R.I.P.: Alex Chilton
Alex Chilton, the legendary singer-songwriter who fronted the Box Tops and Big Star, died yesterday in Memphis. He was 59.
Chilton was 16 when he wrote and recorded the Box Tops’ classic song “The Letter,” and continued to lead that band through later ’60s hits such as “Cry Like a Baby.” While that period in his work gave him the most renown, it was his pairing with Chris Bell in Big Star in the 1970s that produced his most influential work. Chilton and Big Star were the architects of modern power pop, and while their albums such as “#1 Record” and “Radio City” were not commercial successes by any means, Chilton and Bell’s influence was roughly analogous to the old statement about the Velvet Underground that is generally attributed to Brian Eno: few people heard Big Star, but most started bands that owed an immeasurable debt to them.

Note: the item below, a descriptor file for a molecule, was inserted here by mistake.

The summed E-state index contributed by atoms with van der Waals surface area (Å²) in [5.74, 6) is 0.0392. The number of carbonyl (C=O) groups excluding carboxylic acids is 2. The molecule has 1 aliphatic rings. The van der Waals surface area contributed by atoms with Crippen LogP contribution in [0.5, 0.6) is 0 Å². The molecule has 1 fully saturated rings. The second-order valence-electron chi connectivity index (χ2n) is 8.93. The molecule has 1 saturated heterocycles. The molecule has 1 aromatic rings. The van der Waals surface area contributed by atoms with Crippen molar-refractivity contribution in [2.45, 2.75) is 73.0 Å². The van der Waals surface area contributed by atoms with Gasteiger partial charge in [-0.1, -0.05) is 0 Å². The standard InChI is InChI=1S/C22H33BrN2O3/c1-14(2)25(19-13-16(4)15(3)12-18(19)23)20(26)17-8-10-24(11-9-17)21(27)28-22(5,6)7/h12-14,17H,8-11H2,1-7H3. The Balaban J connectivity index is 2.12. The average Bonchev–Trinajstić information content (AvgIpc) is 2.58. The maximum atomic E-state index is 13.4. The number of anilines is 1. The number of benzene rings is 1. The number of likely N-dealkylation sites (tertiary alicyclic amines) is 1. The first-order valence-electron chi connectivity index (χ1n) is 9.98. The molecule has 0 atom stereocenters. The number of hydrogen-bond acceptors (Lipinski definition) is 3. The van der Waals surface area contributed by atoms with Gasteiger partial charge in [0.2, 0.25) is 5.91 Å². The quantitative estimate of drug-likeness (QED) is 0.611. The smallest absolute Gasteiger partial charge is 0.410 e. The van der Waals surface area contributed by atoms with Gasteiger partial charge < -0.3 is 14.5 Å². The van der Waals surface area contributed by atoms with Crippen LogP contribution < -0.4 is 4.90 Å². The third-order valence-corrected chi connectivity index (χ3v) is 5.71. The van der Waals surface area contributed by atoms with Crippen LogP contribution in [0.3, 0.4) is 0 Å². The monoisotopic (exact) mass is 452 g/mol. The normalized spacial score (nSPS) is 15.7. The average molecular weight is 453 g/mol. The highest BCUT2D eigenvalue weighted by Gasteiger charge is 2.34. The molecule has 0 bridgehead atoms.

R.E.M.? Cheap Trick? Fountains of Wayne? Teenage Fanclub? They don’t exist without Big Star.
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